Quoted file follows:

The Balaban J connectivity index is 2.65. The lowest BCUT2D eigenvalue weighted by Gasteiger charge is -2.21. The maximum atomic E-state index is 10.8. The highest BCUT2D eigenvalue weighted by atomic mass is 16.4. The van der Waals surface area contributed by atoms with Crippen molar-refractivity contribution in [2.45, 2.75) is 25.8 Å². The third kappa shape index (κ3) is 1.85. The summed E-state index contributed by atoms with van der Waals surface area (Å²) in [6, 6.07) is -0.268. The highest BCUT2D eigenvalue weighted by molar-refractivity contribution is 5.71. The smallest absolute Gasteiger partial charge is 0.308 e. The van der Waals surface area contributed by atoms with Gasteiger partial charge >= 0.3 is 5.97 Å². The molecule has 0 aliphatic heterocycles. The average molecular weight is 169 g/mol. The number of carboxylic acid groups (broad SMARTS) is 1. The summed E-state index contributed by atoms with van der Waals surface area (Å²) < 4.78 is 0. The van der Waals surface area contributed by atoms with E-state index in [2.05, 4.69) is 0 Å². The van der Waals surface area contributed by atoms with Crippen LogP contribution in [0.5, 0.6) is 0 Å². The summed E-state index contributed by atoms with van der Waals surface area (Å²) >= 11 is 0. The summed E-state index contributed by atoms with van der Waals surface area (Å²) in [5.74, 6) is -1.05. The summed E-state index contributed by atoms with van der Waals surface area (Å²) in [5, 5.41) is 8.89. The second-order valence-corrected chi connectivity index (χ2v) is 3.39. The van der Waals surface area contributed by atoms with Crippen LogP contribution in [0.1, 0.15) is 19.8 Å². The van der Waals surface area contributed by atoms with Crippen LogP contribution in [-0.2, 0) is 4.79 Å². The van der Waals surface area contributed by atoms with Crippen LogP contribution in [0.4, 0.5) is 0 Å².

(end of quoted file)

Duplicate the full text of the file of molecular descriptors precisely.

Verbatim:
The Balaban J connectivity index is 2.65. The lowest BCUT2D eigenvalue weighted by Gasteiger charge is -2.21. The maximum atomic E-state index is 10.8. The highest BCUT2D eigenvalue weighted by atomic mass is 16.4. The van der Waals surface area contributed by atoms with Crippen molar-refractivity contribution in [2.45, 2.75) is 25.8 Å². The third kappa shape index (κ3) is 1.85. The summed E-state index contributed by atoms with van der Waals surface area (Å²) in [6, 6.07) is -0.268. The highest BCUT2D eigenvalue weighted by molar-refractivity contribution is 5.71. The smallest absolute Gasteiger partial charge is 0.308 e. The van der Waals surface area contributed by atoms with Gasteiger partial charge >= 0.3 is 5.97 Å². The molecule has 0 aliphatic heterocycles. The average molecular weight is 169 g/mol. The number of carboxylic acid groups (broad SMARTS) is 1. The summed E-state index contributed by atoms with van der Waals surface area (Å²) < 4.78 is 0. The van der Waals surface area contributed by atoms with E-state index in [2.05, 4.69) is 0 Å². The van der Waals surface area contributed by atoms with Crippen LogP contribution in [0.5, 0.6) is 0 Å². The summed E-state index contributed by atoms with van der Waals surface area (Å²) >= 11 is 0. The summed E-state index contributed by atoms with van der Waals surface area (Å²) in [5.74, 6) is -1.05. The summed E-state index contributed by atoms with van der Waals surface area (Å²) in [5, 5.41) is 8.89. The second-order valence-corrected chi connectivity index (χ2v) is 3.39. The van der Waals surface area contributed by atoms with Crippen LogP contribution in [0.1, 0.15) is 19.8 Å². The van der Waals surface area contributed by atoms with Crippen LogP contribution in [-0.2, 0) is 4.79 Å². The van der Waals surface area contributed by atoms with Crippen LogP contribution in [0.4, 0.5) is 0 Å².